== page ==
A panoramic view of the Okanagan Valley with West Kelowna in the foreground and mountains in the background
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People wading in the water and walking on the sand of a beach at Bertram Creek under a sunny sky.

‘A Resource for Okanagan Lakeshore Living’ promotes and encourages stewardship actions that can be taken to improve and effectively manage the Okanagan Lake shoreline while supporting flood preparedness. This resource can be used by Okanagan residents, developers, Realtors, environmental professionals, governments, and other large lake communities. Funding to develop this resource was provided by Environment and Climate Change Canada, RDCO, the Okanagan Basin Water Board Water Conservation and Quality Improvement grant, and the Real Estate Foundation of BC.

A Resource for Okanagan Lakeshore Living’ was recently presented to the Central Okanagan and Okanagan-Similkameen Regional District Boards, and a printed summary of this resource is being mailed out to local lakeshore residents.

This resource was developed to offer practical solutions on how Okanagan residents can help to:

  • protect natural lakeshore areas
  • improve water quality
  • conserve sensitive species
  • and enhance our region's resilience to more frequent flood events expected with climate change

This outreach project was a collaborative effort between the OCCP, the South Okanagan-Similkameen Collaborative Conservation Program (SOSCP), the Regional District of Central Okanagan (RDCO), and other local governments.

A Resource for Okanagan Lakeshore Living’ promotes and encourages stewardship actions that can be taken to improve and effectively manage the Okanagan Lake shoreline while supporting flood preparedness.

This resource was developed in response to an update of the Okanagan Lake Foreshore Inventory and Mapping, which was completed in the fall of 2016, and revealed that only 41% of the shoreline of Okanagan Lake remains naturally vegetated. If the current rate of loss was maintained, the entire lakeshore would be developed within the next 1-2 generations. The pressure to develop the lakeshore has become much stronger since the subsequent spring flooding events of 2017 and 2018. Key actions and recommendations to help reverse this trend are identified in the report [PDF], including enhancing information resources for local lakeshore residents.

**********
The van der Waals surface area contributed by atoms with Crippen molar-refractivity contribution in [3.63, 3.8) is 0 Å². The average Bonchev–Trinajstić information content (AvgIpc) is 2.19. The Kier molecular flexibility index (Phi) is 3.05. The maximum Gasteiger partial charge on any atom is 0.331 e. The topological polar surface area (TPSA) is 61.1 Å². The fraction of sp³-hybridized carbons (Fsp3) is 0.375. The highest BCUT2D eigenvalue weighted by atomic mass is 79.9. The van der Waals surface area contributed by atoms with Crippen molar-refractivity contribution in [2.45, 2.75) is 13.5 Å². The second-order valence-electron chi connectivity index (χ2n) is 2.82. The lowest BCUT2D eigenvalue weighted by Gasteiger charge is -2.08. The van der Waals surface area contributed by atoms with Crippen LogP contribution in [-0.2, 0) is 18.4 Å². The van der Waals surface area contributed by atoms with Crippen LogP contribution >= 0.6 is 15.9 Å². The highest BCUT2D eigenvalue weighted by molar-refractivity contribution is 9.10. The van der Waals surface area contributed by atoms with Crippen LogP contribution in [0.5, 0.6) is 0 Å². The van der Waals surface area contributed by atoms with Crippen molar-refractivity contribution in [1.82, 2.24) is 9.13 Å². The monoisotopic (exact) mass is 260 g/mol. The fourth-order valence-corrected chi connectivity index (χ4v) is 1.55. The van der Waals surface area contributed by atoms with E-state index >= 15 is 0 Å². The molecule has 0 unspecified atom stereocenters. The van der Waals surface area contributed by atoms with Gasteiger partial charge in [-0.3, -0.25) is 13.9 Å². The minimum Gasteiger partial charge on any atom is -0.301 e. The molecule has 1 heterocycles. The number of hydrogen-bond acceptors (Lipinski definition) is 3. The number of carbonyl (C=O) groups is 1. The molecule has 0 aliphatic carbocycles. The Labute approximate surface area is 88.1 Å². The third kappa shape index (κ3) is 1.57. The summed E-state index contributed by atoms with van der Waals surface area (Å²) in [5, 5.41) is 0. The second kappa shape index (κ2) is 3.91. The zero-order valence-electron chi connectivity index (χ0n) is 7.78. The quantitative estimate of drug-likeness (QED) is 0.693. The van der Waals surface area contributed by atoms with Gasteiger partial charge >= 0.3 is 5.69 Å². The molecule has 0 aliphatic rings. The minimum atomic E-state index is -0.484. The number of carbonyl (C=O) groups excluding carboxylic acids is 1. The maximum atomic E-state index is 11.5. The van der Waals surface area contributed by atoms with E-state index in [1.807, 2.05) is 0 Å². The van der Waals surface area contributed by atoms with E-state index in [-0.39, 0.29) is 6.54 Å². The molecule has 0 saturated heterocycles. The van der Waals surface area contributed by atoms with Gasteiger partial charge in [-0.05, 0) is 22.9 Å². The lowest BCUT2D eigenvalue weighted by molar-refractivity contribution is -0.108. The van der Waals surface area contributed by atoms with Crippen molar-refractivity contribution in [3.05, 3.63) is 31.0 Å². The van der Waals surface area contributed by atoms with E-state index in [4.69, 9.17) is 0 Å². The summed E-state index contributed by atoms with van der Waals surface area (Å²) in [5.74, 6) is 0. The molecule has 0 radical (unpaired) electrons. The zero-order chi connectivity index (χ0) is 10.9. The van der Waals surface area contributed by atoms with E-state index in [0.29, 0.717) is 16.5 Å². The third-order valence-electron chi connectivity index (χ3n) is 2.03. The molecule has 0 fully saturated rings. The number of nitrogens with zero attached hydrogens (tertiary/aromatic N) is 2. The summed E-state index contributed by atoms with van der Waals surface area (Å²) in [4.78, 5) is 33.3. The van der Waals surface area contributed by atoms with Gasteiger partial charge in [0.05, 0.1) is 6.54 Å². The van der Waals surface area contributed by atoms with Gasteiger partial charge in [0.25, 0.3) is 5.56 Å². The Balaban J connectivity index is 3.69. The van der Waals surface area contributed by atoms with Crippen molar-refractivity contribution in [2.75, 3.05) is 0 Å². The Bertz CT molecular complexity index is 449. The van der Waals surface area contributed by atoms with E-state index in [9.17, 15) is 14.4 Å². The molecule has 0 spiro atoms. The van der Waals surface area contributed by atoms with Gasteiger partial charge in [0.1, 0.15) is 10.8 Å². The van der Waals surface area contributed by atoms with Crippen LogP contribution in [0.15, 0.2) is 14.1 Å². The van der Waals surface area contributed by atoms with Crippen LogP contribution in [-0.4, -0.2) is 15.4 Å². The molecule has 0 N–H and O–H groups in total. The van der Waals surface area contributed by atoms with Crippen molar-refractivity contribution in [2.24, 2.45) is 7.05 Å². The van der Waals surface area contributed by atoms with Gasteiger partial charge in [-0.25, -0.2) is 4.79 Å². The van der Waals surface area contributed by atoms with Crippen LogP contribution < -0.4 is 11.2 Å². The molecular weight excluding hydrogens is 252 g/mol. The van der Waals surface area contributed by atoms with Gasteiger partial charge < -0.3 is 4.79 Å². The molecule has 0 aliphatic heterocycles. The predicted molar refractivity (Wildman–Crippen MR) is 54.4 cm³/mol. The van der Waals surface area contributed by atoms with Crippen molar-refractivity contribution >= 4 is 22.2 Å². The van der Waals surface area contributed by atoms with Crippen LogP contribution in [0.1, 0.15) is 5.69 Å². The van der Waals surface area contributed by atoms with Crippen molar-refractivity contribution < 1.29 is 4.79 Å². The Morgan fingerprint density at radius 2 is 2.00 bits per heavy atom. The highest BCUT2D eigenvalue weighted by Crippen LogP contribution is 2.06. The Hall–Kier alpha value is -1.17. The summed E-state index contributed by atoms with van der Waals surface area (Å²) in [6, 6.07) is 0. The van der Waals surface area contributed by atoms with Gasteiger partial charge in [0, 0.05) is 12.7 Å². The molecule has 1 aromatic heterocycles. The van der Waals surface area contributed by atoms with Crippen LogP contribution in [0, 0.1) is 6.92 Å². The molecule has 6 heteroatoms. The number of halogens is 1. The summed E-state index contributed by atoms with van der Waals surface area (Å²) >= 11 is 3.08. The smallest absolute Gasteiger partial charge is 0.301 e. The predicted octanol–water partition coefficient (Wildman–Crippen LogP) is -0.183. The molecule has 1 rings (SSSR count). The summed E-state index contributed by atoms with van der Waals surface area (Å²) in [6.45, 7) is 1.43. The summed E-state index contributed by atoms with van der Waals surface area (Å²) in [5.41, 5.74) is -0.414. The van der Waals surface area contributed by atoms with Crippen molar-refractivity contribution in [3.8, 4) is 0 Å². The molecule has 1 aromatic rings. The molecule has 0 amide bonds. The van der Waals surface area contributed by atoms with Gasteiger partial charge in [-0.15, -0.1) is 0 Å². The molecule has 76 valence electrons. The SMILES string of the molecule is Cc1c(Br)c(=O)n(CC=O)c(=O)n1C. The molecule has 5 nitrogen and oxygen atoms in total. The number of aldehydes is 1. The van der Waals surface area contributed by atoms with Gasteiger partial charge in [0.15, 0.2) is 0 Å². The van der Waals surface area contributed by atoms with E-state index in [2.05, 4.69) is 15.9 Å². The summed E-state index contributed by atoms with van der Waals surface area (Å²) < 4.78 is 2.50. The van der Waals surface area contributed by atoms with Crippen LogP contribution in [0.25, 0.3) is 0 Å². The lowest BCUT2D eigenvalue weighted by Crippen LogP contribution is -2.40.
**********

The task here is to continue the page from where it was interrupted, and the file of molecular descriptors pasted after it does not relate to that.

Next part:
A Resource for Okanagan Lakeshore Living’ promotes and encourages stewardship actions that can be taken to improve and effectively manage the Okanagan Lake shoreline while supporting flood preparedness. This resource can be used by Okanagan residents, developers, Realtors, environmental professionals, governments, and other large lake communities. Funding to develop this resource was provided by Environment and Climate Change Canada, RDCO, the Okanagan Basin Water Board Water Conservation and Quality Improvement grant, and the Real Estate Foundation of BC.

There are ongoing efforts across the valley for flood planning including the Regional District’s preparation of a Regional Floodplain Management Plan to better understand the risks and what can be done to reduce potential damage from flooding and prepare for future flood events in the Central Okanagan. Urban and rural development has caused significant changes to the lakefront landscape. A collaborative effort by all Okanagan residents and communities is required to help slow the loss of natural areas along the lake by enhancing and restoring natural ecosystems.

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